Kevin Khatchadourian’s Bookshelf

Welcome to the Character’s Bookshelf. This is where I speculate, entirely outside of the space-time continuum and the barriers of language, what books would be a fictional character’s favorites. As you can see here, all of the Character’s Bookshelf posts so far have been about my favorite characters. That’s going to change today: welcome to Kevin Khatchadourian’s bookshelf.

For those of you who don’t know Kevin yet, I’ll give you a quick, spoiler-free bio: Kevin has had a book named after him. It was Lionel Shriver’s We Need To Talk About Kevin and it’s one of the most chilling books I have ever read. Why? Because Kevin is a psycho. I’d imagine, in spite of his lack of empathy, he’d enjoy the books I’ve listed here.

Darkly Dreaming Dexter by Jeff Lindsay

What’s not to love about Dexter Morgan? Family man, blood spatter analyst and part-time vigilante killer.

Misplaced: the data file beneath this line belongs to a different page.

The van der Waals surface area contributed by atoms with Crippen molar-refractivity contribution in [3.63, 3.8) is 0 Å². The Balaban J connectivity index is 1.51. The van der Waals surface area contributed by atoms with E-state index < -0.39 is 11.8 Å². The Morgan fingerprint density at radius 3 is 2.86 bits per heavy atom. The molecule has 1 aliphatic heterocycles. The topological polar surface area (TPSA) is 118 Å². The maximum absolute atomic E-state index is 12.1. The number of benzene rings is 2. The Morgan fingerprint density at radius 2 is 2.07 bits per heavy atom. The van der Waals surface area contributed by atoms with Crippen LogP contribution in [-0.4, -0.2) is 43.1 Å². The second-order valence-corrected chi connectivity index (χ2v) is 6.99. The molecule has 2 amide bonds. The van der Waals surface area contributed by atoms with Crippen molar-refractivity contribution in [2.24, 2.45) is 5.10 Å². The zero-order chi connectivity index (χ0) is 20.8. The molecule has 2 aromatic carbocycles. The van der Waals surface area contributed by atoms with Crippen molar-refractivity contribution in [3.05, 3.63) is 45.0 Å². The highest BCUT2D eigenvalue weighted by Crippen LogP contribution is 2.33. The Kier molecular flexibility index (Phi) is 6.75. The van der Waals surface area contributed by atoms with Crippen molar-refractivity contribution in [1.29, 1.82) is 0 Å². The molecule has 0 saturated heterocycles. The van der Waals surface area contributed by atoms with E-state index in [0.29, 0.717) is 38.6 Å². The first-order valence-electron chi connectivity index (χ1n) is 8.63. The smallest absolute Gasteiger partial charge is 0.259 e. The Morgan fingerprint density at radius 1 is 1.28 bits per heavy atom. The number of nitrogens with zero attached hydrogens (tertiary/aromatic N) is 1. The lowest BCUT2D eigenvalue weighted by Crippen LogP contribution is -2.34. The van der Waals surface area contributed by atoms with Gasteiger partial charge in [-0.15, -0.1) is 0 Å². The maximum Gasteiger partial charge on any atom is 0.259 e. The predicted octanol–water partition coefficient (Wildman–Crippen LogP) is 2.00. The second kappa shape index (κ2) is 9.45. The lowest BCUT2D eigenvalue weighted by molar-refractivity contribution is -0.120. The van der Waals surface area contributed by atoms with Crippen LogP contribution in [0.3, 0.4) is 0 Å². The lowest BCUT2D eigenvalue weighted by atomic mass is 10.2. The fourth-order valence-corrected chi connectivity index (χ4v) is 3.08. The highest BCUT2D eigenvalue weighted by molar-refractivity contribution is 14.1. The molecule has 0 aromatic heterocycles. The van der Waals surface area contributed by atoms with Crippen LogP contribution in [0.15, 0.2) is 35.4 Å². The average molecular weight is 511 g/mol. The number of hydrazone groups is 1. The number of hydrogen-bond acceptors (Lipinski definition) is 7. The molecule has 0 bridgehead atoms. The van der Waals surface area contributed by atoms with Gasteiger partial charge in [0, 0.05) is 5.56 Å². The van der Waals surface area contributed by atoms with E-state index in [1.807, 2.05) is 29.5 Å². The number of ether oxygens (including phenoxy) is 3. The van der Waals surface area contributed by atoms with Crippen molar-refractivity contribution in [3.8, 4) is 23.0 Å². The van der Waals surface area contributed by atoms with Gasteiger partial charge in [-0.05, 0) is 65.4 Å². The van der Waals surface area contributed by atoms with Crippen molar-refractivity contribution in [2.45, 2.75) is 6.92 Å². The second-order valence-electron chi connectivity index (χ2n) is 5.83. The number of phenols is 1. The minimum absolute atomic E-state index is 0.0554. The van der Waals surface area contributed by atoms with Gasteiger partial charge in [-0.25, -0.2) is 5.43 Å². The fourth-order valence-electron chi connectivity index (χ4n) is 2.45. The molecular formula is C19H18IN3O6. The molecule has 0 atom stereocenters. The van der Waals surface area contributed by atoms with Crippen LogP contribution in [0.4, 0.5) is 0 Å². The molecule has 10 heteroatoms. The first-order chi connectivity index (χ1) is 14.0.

Frankenstein by Mary Shelley

I think the idea of man taking creation into his own hands and play God would really appeal to Kevin. I don’t think he’d feel any remorse after, though, so perhaps he would only read the first half of this book…


The Virgin Suicides by Jeffrey Eugenides

For some reason, I failed to connect to this book. I think Eugenides is a masterful writer, and Middlesex is a work of genius. The Virgin Suicides, although it is a brilliant exploration of mental illness as well as the craft of narrating through the first person plural, didn’t resonate with me. But Kevin Khatchadourian, as far as I can tell, doesn’t feel genuine emotional connection to anyone. He’s alienated by other people’s desire for recognition, which is why I think he’d enjoy this read.

Trigger Warning by Neil Gaiman

I’ve never blogged about Neil Gaiman before. That’s a damned shame because the man is a genius. What I liked best about this book is that the prologue explained how each and every short story came into existence. As a writer, I loved these little tales of creation. Kevin wouldn’t, though. He’d just enjoy the disturbing subject matter.


The Lottery by Shirley Jackson

This is an absolutely chilling story, and it takes less than an hour to read. Both Kevin and I would recommend it.


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